•  $45M for Public Hospitals: Over the summer, history was made when he allocated the entirety of his FY2023 capital funding – a total of $45 million – to Brooklyn’s three public hospitals for maternal healthcare improvements. This marked the first time a Borough President had ever allocated an entire fiscal year’s capital funding to one cause and within one city organization.
  •  ‘Born in Brooklyn’ Baby Boxes: In November, a total of 500 postpartum families receiving care at select Brooklyn hospitals and clinics received “Born in Brooklyn” baby boxes with free baby supplies and postpartum resources for new parents through a $100,000 grant from the Borough President to Met Council.  
  •  ‘Healthy Pregnancy’ Public Education Campaign: A $250,000 multimedia public education campaign was launched, connecting Brooklynites with a resource guide for a healthy pregnancy informed by the Borough President’s Maternal Health Taskforce. The multicultural campaign included English, Spanish, and Haitian Creole informational ads in bus and train stations in crucial Brooklyn neighborhoods and across digital platforms to reach Black and Brown communities facing crisis-level maternal mortality rates.

More about Helena Grant: 

Helena A. Grant is the Co-Chair of the Borough President’s Maternal Health Taskforce, Senior Advisor of Midwifery Initiatives for the New York City Department of Health and Mental Hygiene, and President of New York State Midwives. Helena is also the immediate past Director of Midwifery Services at NYC Health + Hospitals/Woodhull. As a Certified Nurse Midwife, she has cared for and empowered the lives of women and families for over 25 years, including Antonio Reynoso and his wife, and has helped to birth thousands of new souls into the world.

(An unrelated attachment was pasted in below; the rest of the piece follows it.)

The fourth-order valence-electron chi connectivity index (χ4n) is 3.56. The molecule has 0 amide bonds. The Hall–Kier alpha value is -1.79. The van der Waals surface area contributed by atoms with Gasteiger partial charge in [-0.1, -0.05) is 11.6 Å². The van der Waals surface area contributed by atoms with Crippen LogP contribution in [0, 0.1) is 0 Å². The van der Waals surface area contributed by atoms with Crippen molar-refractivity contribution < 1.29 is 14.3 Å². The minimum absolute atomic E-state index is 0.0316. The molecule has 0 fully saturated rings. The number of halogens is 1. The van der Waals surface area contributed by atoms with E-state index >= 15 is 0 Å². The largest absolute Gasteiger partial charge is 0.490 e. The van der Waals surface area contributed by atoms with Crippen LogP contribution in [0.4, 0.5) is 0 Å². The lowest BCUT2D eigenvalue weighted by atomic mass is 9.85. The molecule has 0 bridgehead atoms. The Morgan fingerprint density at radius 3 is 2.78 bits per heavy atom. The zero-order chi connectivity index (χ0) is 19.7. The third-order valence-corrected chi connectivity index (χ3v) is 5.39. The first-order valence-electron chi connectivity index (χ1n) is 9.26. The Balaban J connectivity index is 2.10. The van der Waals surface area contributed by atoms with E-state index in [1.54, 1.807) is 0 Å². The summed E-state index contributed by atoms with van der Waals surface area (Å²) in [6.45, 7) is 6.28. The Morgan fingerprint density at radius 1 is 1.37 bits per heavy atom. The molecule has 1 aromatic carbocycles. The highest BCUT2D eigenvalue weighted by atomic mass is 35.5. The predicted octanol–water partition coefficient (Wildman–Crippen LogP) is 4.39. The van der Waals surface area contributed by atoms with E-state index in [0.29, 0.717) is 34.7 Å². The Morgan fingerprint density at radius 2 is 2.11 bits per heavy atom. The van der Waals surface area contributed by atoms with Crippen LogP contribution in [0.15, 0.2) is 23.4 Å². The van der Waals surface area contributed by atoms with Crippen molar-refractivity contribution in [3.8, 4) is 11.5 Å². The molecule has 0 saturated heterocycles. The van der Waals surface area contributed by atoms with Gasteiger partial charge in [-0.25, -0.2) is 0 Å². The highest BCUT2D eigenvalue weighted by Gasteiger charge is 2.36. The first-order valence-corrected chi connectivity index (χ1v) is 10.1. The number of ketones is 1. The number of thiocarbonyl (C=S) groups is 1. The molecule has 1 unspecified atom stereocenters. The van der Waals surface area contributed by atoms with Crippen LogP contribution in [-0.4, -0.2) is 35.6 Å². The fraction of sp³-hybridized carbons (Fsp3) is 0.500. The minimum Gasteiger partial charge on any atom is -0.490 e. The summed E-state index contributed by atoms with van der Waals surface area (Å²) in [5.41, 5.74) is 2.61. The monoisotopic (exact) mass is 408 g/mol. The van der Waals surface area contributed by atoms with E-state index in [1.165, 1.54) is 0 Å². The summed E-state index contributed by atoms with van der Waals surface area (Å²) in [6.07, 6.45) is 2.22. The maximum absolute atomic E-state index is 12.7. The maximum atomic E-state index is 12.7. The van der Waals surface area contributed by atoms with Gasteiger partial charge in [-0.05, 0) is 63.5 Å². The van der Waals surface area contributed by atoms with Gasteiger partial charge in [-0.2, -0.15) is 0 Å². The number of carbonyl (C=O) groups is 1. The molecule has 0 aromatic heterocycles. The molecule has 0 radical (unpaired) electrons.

Helena is an immediate past Co-Chair of the New York City Department of Health and Mental Hygiene’s Maternal Mortality and Morbidity Review Committee. She is also the Co-Chair of the Brooklyn Borough President’s Maternal Health Taskforce to end maternal mortality and morbidity, and a member of the NYS Maternal Mortality and Morbidity Advisory Committee, Birth Equity Improvement Project, and Abortion Taskforce. Helena also served as a member of the NYS Covid-19 Maternity Taskforce. 

Helena received a Bachelor of Science in Nursing with a minor in Theology from Georgetown University, a master’s degree in Midwifery Education from the State University of New York at Downstate, and an Integrative Professional Coaching Certification from the Ford Institute. Helena is a Fellow of the American College of Nurse-Midwives, where she served on the Board Composition, and Truth and Reconciliation Task Forces. She is the Vice-Chair of the Black Caucus and is a member of the Diversity, Equity, Inclusion, and Belonging and the Racism in Midwifery Education Committees. 

Helena Grant

Resources for Episode 025:

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The primary purpose of this podcast is to educate and entertain. All views expressed by the persons featured on the Your Health Unlocked podcast are their own and do not reflect the opinions of the NWHN or its affiliates. Information provided in this podcast does not constitute medical advice. Consult your own provider for any medical issues that you may be experiencing.